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 The Division of the State Architect's Sustainable Schools Resource
Indoor Environment Quality » Indoor Air Quality » Materials and VOCs

Indoor Environment Quality

Materials and VOCs

Picture of a computer lab, focusing on the blue carpeting on the ground; picture's caption, 'Carpeting in a computer lab.  Select carpet and other materials that are low in polluting emissions and contain recycled content.'  Photo excerpted with permission from CHPS - courtesy of the Carpet and Rug Institute.

Many products can contribute to indoor air pollution, such as school furniture, carpets, adhesives, paint, finishes and cleaning products. Products such as these often contain formaldehyde and other chemicals that can be hazardous to the health of building occupants. When these products off-gas, they may cause dizziness or induce asthma attacks. Children are especially susceptible because they respire more in proportion to their body weight. By using low emitting materials rather than common indoor building materials, schools can eliminate many sources of pollution before they even reach the building site.

Colorful picture of a paint can, colored in the spectrum of a rainbow with a brown brush nearby;  picture's caption, 'VOC content as well as overall composition and performance characteristics should be considered when selecting paints.  Water-based paints are lower in VOC content than solvent-based paints.'

Volatile organic compounds contribute to indoor air pollution. Eye and respiratory tract irritation, headaches, dizziness, visual disorders, and memory impairment are among the immediate symptoms that some people have experienced soon after exposure to VOCs.

Reduce indoor air pollution by avoiding interior building products that release volatile organic compounds (VOCs), or other unsafe compounds, and by ensuring that interior spaces are adequately ventilated. Currently, California's Department of Health Services and the California Integrated Waste Management Board are testing products for VOC off gassing. Results from these tests will be used to help guide schools towards healthier material selection.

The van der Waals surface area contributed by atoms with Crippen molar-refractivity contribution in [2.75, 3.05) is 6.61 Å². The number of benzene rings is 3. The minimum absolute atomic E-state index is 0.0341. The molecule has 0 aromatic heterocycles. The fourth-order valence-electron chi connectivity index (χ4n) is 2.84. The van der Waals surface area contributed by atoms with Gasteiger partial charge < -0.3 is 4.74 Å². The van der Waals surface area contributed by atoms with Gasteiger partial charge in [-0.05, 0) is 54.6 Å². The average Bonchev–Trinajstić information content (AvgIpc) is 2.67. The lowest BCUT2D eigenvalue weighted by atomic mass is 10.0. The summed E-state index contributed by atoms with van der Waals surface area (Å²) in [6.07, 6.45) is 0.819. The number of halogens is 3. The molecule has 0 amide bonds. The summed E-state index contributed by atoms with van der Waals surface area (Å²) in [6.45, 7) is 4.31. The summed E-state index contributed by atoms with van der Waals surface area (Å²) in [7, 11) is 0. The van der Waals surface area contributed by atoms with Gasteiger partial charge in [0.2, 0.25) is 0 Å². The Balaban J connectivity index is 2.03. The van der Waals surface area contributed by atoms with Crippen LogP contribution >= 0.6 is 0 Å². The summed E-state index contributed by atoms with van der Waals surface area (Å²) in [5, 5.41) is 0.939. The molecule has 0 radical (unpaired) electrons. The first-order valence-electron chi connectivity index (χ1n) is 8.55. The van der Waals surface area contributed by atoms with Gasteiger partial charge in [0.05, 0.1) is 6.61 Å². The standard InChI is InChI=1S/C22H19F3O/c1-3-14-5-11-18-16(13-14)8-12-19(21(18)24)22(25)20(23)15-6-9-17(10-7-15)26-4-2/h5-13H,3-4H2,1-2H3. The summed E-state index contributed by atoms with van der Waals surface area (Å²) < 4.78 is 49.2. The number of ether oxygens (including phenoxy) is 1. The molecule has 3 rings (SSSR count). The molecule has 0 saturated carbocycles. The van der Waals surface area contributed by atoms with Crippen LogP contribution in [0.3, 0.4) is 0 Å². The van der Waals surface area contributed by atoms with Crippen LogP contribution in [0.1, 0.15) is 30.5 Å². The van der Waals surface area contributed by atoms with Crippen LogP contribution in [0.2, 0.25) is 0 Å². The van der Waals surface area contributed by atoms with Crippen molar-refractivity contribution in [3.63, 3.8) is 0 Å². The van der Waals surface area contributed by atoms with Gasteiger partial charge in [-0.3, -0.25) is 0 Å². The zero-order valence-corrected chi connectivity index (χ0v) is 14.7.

Many products can contribute to indoor pollution, such as school furniture, carpets, adhesives, paint, finishes, cleaning products, and others. High concentrations of indoor air pollutants can cause illnesses in faculty and students alike, but students are especially susceptible.

Featured Resources

Collaborative for High Performance Schools (CHPS)
(Best Practices Manual Volume 2, Introduction to Guidelines Section, Material Selection and Research) CHPS aims to facilitate the design of high performance schools in California - environments that are not only resource efficient, but also healthy, comfortable, well lit and contain the amenities needed for a quality education. CHPS has developed a set of Best Practices Manuals (available at to create a new generation of high performance school facilities in California.

Green Building Materials - California Integrated Waste Management Board
CIWMB's website provides a discussion and recommendations on material use and choice for sustainable building projects as well as products directories that identify products with environmentally beneficial attributes.

California Department of Health Services
Reducing Occupant Exposure to VOCs From Office Building Construction Materials: Non-binding Guidelines
This set of guidelines, created by DHS, makes available numerous resources concerning indoor air quality, including this report on reducing VOCs through product selection.

California Energy Commission, Public Interest Energy Research (PIER) - Reference Specifications for Energy and Resource Efficiency
These specifications for building materials will address issues such as embodied energy (the energy to manufacture, deliver and install a product), indoor air quality, recycled content, recycleability and visible light reflectance.

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